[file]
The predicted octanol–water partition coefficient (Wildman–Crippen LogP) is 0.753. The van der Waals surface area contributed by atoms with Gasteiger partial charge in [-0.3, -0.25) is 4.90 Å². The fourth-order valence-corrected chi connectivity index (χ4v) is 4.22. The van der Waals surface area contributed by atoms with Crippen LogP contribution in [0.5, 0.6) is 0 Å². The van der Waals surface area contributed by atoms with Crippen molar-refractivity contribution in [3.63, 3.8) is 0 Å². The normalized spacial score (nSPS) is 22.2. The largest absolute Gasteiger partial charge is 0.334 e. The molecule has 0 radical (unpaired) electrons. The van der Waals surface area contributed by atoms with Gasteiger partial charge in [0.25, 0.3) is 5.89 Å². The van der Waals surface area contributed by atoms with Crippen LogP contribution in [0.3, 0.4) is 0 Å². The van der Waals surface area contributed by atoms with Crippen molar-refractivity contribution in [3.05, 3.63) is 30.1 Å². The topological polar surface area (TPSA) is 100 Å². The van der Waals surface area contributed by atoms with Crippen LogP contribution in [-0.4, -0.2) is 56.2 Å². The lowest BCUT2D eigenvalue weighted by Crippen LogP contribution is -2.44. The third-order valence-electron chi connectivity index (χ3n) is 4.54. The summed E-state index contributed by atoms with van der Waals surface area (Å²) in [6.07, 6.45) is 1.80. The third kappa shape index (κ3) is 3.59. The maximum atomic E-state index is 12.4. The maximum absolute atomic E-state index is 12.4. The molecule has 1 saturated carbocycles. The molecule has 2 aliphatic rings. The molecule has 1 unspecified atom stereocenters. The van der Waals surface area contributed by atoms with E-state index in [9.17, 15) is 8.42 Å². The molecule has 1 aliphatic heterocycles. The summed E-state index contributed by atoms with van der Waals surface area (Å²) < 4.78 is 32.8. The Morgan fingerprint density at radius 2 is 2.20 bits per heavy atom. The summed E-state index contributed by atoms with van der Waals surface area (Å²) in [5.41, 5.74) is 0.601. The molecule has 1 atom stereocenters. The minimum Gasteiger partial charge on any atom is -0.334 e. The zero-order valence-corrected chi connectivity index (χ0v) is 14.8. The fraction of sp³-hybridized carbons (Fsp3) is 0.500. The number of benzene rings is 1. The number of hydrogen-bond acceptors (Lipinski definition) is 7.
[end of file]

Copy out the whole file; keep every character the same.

The predicted octanol–water partition coefficient (Wildman–Crippen LogP) is 0.753. The van der Waals surface area contributed by atoms with Gasteiger partial charge in [-0.3, -0.25) is 4.90 Å². The fourth-order valence-corrected chi connectivity index (χ4v) is 4.22. The van der Waals surface area contributed by atoms with Crippen LogP contribution in [0.5, 0.6) is 0 Å². The van der Waals surface area contributed by atoms with Crippen molar-refractivity contribution in [3.63, 3.8) is 0 Å². The normalized spacial score (nSPS) is 22.2. The largest absolute Gasteiger partial charge is 0.334 e. The molecule has 0 radical (unpaired) electrons. The van der Waals surface area contributed by atoms with Gasteiger partial charge in [0.25, 0.3) is 5.89 Å². The van der Waals surface area contributed by atoms with Crippen LogP contribution in [0.3, 0.4) is 0 Å². The van der Waals surface area contributed by atoms with Crippen molar-refractivity contribution in [3.05, 3.63) is 30.1 Å². The topological polar surface area (TPSA) is 100 Å². The van der Waals surface area contributed by atoms with Crippen LogP contribution in [-0.4, -0.2) is 56.2 Å². The lowest BCUT2D eigenvalue weighted by Crippen LogP contribution is -2.44. The third-order valence-electron chi connectivity index (χ3n) is 4.54. The summed E-state index contributed by atoms with van der Waals surface area (Å²) in [6.07, 6.45) is 1.80. The third kappa shape index (κ3) is 3.59. The maximum atomic E-state index is 12.4. The maximum absolute atomic E-state index is 12.4. The molecule has 1 saturated carbocycles. The molecule has 2 aliphatic rings. The molecule has 1 unspecified atom stereocenters. The van der Waals surface area contributed by atoms with E-state index in [9.17, 15) is 8.42 Å². The molecule has 1 aliphatic heterocycles. The summed E-state index contributed by atoms with van der Waals surface area (Å²) < 4.78 is 32.8. The Morgan fingerprint density at radius 2 is 2.20 bits per heavy atom. The summed E-state index contributed by atoms with van der Waals surface area (Å²) in [5.41, 5.74) is 0.601. The molecule has 1 atom stereocenters. The minimum Gasteiger partial charge on any atom is -0.334 e. The zero-order valence-corrected chi connectivity index (χ0v) is 14.8. The fraction of sp³-hybridized carbons (Fsp3) is 0.500. The number of benzene rings is 1. The number of hydrogen-bond acceptors (Lipinski definition) is 7.